This album is like a sea-breeze on a hot summer’s day; it’s cooling and soothing, and once it starts, you don’t want it to stop. Canadian Maya Rae isn’t eighteen yet and she’s already been singing professionally for six years. Six years! She recorded her first album of jazz covers at the age of thirteen, but this is an entirely different beast; it’s a batch of songs co-written with her brother Evan that display a remarkable maturity while still retaining a sense of wonder and innocence. They’re delivered by a set of highly-accomplished musicians, and the end of result is my favourite new album of the year so far. If your interest has been piqued by what you’ve read so far, check out some of the Spotify song links as well. If you want a few quick and easy reference points, try early Joni Mitchell, Norah Jones and maybe even (completely coincidentally) the first Corinne Bailey Rae album.

You would expect someone who’s been singing professionally since the age of twelve to have a good voice and you won’t be disappointed. Maya’s voice is rich and clear, and she has an impressive range as well. We all know that often that isn’t enough; you need the right team and usually you need a good throw of the dice at some point.

This album came about as a result of Maya sending a demo to Canadian uber-producer Steve Dawson, who managed to pull a bunch of musicians together in Nashville to record the album in just three days. The result sounds anything but rushed; it all fits into place perfectly and the arrangements create the perfect picture-frame for all of the delicately-crafted songs. And there are so many insidious hooks. Whether they’re the work of Steve Dawson or the musicians involved in the project, I don’t know, but each one pulls you in to the song, and they come from all directions, violin, guitar, organ, synthesiser; you name it.

I recommend that you give the entire album a listen, but if you twisted my arm, my favourites would be the incredibly catchy opener “Can You See Me”, which talks about the masks we wear to hide our true selves, the optimistic “The Sun Will Come Out Again” and the sinuously funky, Bill Withers-esque, groove of “New to Me”. I could go on, but I really want you to listen to the whole album and then buy it. This classy bunch of songs, beautifully interpreted, and sung with such clarity and precision, is something your collection needs.

“Can You See Me?” is out now on Black Hen Records (BHCD0092).

The Storm ScrollerIt’s an EP. You’ve got six songs to let the world know how good you are, so you have to grab the listener right from the start and that’s exactly what Velvet & Stone have done here. The first song, “Fisherman’s Blues”, opens with a combination of fiddle and Dave Gilmour-like electric guitar before settling into a more reflective verse pushed along by the bass line and decorated with a descending piano line that could have come from “Riders on the Storm”. But I suppose you want to know about Velvet and Stone. OK, here we go.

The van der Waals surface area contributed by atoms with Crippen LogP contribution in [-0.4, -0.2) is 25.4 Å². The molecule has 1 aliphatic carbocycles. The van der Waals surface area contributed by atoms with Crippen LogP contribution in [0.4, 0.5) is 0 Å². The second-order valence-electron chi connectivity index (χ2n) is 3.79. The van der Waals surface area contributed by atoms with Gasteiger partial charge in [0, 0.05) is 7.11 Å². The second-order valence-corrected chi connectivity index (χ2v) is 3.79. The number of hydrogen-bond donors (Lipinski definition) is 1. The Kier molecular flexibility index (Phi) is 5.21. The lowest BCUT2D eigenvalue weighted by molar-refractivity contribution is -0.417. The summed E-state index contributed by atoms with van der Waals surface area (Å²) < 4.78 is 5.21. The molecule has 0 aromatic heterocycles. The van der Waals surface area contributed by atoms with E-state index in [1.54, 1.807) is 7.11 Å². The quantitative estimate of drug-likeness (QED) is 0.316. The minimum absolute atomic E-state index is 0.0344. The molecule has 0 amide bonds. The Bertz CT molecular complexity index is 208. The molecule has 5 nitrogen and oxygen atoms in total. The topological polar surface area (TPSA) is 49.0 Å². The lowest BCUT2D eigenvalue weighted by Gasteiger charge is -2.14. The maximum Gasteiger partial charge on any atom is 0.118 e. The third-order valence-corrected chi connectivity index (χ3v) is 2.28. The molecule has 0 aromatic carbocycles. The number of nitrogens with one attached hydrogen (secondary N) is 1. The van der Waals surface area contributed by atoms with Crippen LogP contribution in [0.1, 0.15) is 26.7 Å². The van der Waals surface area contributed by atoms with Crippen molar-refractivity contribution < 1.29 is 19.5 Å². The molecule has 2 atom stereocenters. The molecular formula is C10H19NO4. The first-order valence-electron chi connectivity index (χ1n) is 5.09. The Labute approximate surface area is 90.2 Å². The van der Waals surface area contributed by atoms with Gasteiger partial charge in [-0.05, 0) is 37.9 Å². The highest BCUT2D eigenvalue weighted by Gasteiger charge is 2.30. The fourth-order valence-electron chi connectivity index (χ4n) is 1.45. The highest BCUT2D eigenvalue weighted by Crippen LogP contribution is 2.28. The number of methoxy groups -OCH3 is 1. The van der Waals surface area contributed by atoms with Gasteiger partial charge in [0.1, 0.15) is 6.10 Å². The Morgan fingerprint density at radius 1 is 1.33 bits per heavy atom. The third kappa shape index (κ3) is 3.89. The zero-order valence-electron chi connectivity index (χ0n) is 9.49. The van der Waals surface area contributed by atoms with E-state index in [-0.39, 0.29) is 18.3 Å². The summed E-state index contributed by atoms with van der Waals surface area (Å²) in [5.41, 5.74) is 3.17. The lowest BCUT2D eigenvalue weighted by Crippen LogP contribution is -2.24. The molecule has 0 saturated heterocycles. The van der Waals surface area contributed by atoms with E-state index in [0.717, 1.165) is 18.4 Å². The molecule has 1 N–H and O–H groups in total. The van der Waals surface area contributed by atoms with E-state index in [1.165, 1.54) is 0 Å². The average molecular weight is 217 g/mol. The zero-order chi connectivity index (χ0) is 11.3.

Lara Snowdon, Holly Jo Gilbert-West and Kathryn Tremlett met in a Devon pub less than two years ago (what is it about Devon at the moment?) and within a very short time won a recording session at the wonderful Convent studio and venue complex as a prize in a singer-songwriter competition. And that’s where they recorded the six songs on this EP, with some help from Ben Nicholls and Andrew Tween (bass and drums) and producer Jack Henderson (also playing guitar and keyboards). The additional musicians have added some deft touches, embellishing without overpowering and leaving the songs plenty of room to breathe.

Lara and Holly have the classic mix of voices, one pure and clear the other slightly more unconventional with a hint of Bjork, and have a folk background in common, while Kat brings her classical influences to the mix: someone also managed to sneak a bit of jazz in there as well. Despite the variety of instruments on the EP, the songs never sound cluttered and the vocals are always allowed to shine through, creating ethereal musical dramas.

Forget About the Rain” has a hypnotic Celtic feel with some very melancholy violin, “Patchwork” contrasts an almost military drumbeat with piano and violin fills and ethereal vocals and “Same Old Record” has a gypsy jazz feel emphasised by the walking bass and violin while “That Road”, backed mainly by acoustic guitar evokes the Bill Withers classic “Ain’t No Sunshine” taken at a slower pace. The title song builds gradually with rolling piano thunder and swirling violin rain before reaching its peak and slowly fading away; it’s about a real storm, but it’s a metaphor for something on a more personal level as well.

As a sampler, this ticks all the boxes. There are six strong songs, the stylings are varied and the two voices are excellent whether they’re singing together or solo; you can’t ask for much more than that.

And the Devon thing? Velvet & Stone have already supported those Riot Squad favourites Sound of the Sirens this year and it looks like it might be their turn to break out now.

“The Storm” is released nationally in the UK on Friday April 18th.

As a special bonus, here’s a live clip from The Convent: